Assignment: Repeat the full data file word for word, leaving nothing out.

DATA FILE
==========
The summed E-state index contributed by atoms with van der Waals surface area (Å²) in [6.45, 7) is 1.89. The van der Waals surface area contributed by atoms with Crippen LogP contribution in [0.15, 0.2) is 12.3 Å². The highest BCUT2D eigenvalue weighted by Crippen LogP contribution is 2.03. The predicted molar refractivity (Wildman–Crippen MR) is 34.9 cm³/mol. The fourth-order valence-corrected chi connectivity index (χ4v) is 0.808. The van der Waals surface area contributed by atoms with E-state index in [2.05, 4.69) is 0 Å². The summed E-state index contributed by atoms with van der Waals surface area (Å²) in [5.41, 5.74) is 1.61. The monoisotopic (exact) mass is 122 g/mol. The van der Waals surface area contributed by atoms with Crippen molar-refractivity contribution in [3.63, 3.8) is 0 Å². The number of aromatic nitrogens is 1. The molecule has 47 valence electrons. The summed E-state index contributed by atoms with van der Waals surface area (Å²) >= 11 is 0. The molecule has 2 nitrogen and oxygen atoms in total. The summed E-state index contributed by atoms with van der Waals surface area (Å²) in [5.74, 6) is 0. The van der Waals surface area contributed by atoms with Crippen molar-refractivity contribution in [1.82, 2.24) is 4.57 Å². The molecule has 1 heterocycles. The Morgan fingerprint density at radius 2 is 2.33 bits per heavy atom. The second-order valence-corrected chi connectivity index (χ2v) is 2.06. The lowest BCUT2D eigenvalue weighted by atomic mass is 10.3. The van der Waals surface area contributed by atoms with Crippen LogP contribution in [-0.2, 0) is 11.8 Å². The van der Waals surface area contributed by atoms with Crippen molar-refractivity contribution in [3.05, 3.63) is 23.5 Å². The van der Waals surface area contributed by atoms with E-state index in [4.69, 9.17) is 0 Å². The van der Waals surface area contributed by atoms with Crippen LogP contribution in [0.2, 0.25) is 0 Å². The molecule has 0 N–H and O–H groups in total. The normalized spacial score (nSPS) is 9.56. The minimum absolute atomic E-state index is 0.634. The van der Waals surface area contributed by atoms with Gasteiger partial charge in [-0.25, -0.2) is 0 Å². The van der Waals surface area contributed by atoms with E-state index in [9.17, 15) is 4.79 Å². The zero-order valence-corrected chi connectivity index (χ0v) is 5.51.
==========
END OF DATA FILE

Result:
The summed E-state index contributed by atoms with van der Waals surface area (Å²) in [6.45, 7) is 1.89. The van der Waals surface area contributed by atoms with Crippen LogP contribution in [0.15, 0.2) is 12.3 Å². The highest BCUT2D eigenvalue weighted by Crippen LogP contribution is 2.03. The predicted molar refractivity (Wildman–Crippen MR) is 34.9 cm³/mol. The fourth-order valence-corrected chi connectivity index (χ4v) is 0.808. The van der Waals surface area contributed by atoms with E-state index in [2.05, 4.69) is 0 Å². The summed E-state index contributed by atoms with van der Waals surface area (Å²) in [5.41, 5.74) is 1.61. The monoisotopic (exact) mass is 122 g/mol. The van der Waals surface area contributed by atoms with Crippen molar-refractivity contribution in [3.63, 3.8) is 0 Å². The number of aromatic nitrogens is 1. The molecule has 47 valence electrons. The summed E-state index contributed by atoms with van der Waals surface area (Å²) >= 11 is 0. The molecule has 2 nitrogen and oxygen atoms in total. The summed E-state index contributed by atoms with van der Waals surface area (Å²) in [5.74, 6) is 0. The van der Waals surface area contributed by atoms with Crippen molar-refractivity contribution in [1.82, 2.24) is 4.57 Å². The molecule has 1 heterocycles. The Morgan fingerprint density at radius 2 is 2.33 bits per heavy atom. The second-order valence-corrected chi connectivity index (χ2v) is 2.06. The lowest BCUT2D eigenvalue weighted by atomic mass is 10.3. The van der Waals surface area contributed by atoms with Crippen LogP contribution in [-0.2, 0) is 11.8 Å². The van der Waals surface area contributed by atoms with Crippen molar-refractivity contribution in [3.05, 3.63) is 23.5 Å². The van der Waals surface area contributed by atoms with E-state index in [4.69, 9.17) is 0 Å². The van der Waals surface area contributed by atoms with Crippen LogP contribution in [0.2, 0.25) is 0 Å². The molecule has 0 N–H and O–H groups in total. The normalized spacial score (nSPS) is 9.56. The minimum absolute atomic E-state index is 0.634. The van der Waals surface area contributed by atoms with Gasteiger partial charge in [-0.25, -0.2) is 0 Å². The van der Waals surface area contributed by atoms with E-state index in [9.17, 15) is 4.79 Å². The zero-order valence-corrected chi connectivity index (χ0v) is 5.51.